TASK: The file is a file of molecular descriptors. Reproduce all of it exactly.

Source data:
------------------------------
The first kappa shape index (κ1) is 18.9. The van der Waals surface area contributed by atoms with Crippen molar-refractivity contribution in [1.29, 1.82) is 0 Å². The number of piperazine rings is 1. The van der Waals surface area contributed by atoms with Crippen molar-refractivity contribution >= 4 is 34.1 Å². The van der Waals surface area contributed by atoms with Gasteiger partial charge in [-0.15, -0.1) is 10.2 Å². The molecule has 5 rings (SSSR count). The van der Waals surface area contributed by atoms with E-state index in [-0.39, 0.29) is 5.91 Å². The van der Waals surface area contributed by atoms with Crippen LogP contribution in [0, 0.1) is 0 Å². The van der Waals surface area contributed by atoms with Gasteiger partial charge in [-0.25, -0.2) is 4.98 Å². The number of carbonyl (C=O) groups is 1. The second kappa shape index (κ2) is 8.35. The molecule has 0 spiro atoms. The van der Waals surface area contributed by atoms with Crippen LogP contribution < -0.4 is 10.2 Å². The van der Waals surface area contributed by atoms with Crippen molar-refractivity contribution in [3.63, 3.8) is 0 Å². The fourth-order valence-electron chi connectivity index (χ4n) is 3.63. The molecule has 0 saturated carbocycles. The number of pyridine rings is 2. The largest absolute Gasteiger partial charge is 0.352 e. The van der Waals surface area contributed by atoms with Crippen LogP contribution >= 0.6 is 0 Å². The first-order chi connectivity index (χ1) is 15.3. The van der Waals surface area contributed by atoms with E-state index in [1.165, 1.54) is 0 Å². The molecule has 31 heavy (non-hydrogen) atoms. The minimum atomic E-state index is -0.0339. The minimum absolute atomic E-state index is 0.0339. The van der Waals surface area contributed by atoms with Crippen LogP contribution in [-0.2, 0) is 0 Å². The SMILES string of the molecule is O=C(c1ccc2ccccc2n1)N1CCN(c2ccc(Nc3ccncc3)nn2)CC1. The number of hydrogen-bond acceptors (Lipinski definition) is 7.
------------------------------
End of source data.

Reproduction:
The first kappa shape index (κ1) is 18.9. The van der Waals surface area contributed by atoms with Crippen molar-refractivity contribution in [1.29, 1.82) is 0 Å². The number of piperazine rings is 1. The van der Waals surface area contributed by atoms with Crippen molar-refractivity contribution >= 4 is 34.1 Å². The van der Waals surface area contributed by atoms with Gasteiger partial charge in [-0.15, -0.1) is 10.2 Å². The molecule has 5 rings (SSSR count). The van der Waals surface area contributed by atoms with E-state index in [-0.39, 0.29) is 5.91 Å². The van der Waals surface area contributed by atoms with Crippen LogP contribution in [0, 0.1) is 0 Å². The van der Waals surface area contributed by atoms with Gasteiger partial charge in [-0.25, -0.2) is 4.98 Å². The number of carbonyl (C=O) groups is 1. The second kappa shape index (κ2) is 8.35. The molecule has 0 spiro atoms. The van der Waals surface area contributed by atoms with Crippen LogP contribution < -0.4 is 10.2 Å². The van der Waals surface area contributed by atoms with Crippen molar-refractivity contribution in [3.63, 3.8) is 0 Å². The fourth-order valence-electron chi connectivity index (χ4n) is 3.63. The molecule has 0 saturated carbocycles. The number of pyridine rings is 2. The largest absolute Gasteiger partial charge is 0.352 e. The van der Waals surface area contributed by atoms with Crippen LogP contribution >= 0.6 is 0 Å². The first-order chi connectivity index (χ1) is 15.3. The van der Waals surface area contributed by atoms with E-state index in [1.165, 1.54) is 0 Å². The molecule has 31 heavy (non-hydrogen) atoms. The minimum atomic E-state index is -0.0339. The minimum absolute atomic E-state index is 0.0339. The van der Waals surface area contributed by atoms with Crippen LogP contribution in [-0.2, 0) is 0 Å². The SMILES string of the molecule is O=C(c1ccc2ccccc2n1)N1CCN(c2ccc(Nc3ccncc3)nn2)CC1. The number of hydrogen-bond acceptors (Lipinski definition) is 7.